Thursday, October 19, 2006

Darwin online

Heard it on the radio this morning while listening to the BBC: the University of Cambridge has digitised the text and images of thousands of pages from the publications of Charles Darwin. The website can be found here:

Included in the collection are works on other members of the Darwin family (such as the almost-as-famous-as-his-grandson Erasmus Darwin) as well as mp3 audio books for those who would like something more intellectual to entertain their daily jog or gym workout.

Wednesday, October 18, 2006

Evolution and cancer news

Every morning I check a couple of sites in order to get an overview of what is going on in the world. Today I found a couple of curious things:

On the more serious (and cancer related) front, A group of researchers at the University of Missouri-Columbia have found a way to find out the spread of skin cancer cells through the blood. The technique relies on the fact that the vibrations produced by a laser into a melanoma cell is different from that of other cells like red blood cells and plasma.

More information can be obtained here (for those with a subscription to the journal of optics letters).
A different kind of research has been noticed by the bigger media (BBC, Telegraph) and it seems to illustrate how not to use the theory of evolution. Researchers at the Darwin centre at the London School of Economics have seen the future and came back to tell us: Mankind will split into two separate species: the clever and beautiful and the dim-witted goblin-like. I have already heard people labelling these groups as the Macs and the PCs.

Sunday, October 15, 2006

Turning on genes again

I confess to read The Economist newspaper more than occasionally and I find the Science and Technology section readable but rigorous.In this week's issue there is an article about a new class of drugs that has recently gained approval in the US.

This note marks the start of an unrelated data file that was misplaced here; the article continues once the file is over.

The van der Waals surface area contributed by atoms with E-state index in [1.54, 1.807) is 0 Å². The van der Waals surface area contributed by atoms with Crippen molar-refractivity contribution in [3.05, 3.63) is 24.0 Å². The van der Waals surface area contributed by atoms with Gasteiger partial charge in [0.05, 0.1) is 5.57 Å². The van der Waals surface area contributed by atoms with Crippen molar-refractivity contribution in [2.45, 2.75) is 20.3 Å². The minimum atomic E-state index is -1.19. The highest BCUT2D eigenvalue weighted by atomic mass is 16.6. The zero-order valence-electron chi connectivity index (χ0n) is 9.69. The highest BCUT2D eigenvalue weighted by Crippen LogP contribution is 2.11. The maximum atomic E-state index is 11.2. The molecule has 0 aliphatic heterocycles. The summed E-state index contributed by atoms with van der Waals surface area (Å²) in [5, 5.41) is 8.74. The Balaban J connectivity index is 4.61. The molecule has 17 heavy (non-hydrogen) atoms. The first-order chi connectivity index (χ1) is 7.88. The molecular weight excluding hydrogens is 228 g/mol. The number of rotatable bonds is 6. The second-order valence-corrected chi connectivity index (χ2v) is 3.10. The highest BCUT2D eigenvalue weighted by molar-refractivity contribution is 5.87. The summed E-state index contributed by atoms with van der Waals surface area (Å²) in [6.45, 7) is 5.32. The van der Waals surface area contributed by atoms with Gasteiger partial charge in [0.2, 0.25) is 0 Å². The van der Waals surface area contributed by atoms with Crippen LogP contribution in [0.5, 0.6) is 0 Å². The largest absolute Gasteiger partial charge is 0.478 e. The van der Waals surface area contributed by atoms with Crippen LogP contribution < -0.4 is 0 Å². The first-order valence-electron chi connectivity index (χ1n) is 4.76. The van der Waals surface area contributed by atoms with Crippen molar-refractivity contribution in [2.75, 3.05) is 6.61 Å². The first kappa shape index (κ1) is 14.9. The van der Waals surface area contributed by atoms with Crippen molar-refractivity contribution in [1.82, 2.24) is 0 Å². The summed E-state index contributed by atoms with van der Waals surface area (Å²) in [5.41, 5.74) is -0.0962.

One of the things I have learned reading this article is about how mutations might occur that could lead to tumour formation. Up to now, as far as I was concerned, a mutation is a mutation is a mutation, that is, something that just happens and, ooops, one more ticket for the lottery of cancer. Well, it seems that a curious way to turn off large parts of the DNA is by increasing the packing density of the DNA so it becomes effectively unreadable. It seems that cancer cells can use this mechanism to avoid expressing genes so they can proliferate faster as well as avoid apoptosis and senescence. Given that the drug that has just been granted regulatory approval works best with leukemia it seems that the mechanisms employed by tumour cells to deactivate certain cell mechanisms varies from cancer to cancer. Still, having cancer cells with the capability of turning off significant parts of the DNA is such an evolutionary advantage that it should not be surprising if equivalent mechanisms are found in other types of cancer.